In an effort to improve international privacy rights, the United Nations Human Rights Council yesterday established a special rapporteur on the right to privacy.  Special rapporteurs are expert individuals appointed with specific mandates to investigate, monitor, and report on particular human rights concerns that range from access to water to extrajudicial killings.  Yesterday’s Resolution on the Right to Privacy in the Digital Age therefore would elevate privacy to a human rights issue, a step met with great approval from privacy advocates such as the Electronic Frontier Foundation and the Center for Democracy and Technology, who respectively praised the initiative as “giv[ing] the right to privacy the international recognition and protection it deserves” and “strongly reaffirm[ing] that privacy is a core part of human freedom.”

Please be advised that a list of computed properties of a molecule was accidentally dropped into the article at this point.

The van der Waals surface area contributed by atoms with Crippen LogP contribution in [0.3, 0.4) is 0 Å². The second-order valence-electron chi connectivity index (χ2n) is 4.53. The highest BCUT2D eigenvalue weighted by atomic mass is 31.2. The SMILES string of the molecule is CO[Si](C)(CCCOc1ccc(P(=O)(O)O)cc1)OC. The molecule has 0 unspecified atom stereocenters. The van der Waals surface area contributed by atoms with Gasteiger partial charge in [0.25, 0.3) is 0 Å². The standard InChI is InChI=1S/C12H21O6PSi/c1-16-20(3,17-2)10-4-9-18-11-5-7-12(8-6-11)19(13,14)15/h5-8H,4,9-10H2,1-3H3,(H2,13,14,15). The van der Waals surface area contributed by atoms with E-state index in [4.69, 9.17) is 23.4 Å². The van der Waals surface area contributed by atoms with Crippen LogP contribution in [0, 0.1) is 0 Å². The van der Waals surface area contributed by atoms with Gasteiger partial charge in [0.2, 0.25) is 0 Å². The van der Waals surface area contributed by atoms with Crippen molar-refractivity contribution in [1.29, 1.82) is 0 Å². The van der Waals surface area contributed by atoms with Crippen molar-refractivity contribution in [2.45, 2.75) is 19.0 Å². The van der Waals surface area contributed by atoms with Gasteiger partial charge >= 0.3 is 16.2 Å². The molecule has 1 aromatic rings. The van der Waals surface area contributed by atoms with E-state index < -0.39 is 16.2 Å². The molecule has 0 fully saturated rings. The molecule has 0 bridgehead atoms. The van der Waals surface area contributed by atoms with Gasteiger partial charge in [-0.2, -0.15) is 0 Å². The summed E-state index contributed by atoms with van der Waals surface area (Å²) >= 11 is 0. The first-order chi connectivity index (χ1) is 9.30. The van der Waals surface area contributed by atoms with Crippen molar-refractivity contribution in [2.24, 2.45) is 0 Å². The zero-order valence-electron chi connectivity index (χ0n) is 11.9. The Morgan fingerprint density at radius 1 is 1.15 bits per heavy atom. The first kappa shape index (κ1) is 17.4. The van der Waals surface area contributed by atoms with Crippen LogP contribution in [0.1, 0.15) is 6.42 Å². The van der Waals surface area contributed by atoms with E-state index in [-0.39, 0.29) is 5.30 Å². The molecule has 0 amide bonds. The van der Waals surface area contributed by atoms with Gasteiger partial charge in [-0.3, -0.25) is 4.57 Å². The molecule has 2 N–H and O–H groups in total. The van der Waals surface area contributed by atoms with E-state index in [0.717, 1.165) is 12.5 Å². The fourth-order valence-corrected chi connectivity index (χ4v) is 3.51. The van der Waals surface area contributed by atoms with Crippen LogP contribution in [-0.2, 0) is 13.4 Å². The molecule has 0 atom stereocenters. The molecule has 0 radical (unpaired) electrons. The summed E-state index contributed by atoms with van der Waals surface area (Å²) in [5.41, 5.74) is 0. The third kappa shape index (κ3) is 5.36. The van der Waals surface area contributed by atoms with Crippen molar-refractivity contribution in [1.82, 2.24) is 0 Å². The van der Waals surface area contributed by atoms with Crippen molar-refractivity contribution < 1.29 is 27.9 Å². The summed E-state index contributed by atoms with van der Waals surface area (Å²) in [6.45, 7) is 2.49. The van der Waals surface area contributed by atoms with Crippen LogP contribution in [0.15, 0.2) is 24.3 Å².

Brazil and Germany introduced the resolution, which states in part a deep concern “at the negative impact that surveillance and/or interception of communications, including extraterritorial surveillance and/or interception of communications, as well as the collection of personal data, in particular when carried out on a mass scale, may have on the exercise and enjoyment of human rights.”  The United States, speaking in an explanation of the vote, said that, “The establishment of a mandate on privacy rights came at a crucial time,” and further, “The term digital age was not limited to any particular technology nor did it limit the work of the Special Rapporteur to technology-based infringements on privacy rights.”

The special rapporteur will serve for a period of three years and makes annual presentations to the General Assembly committee.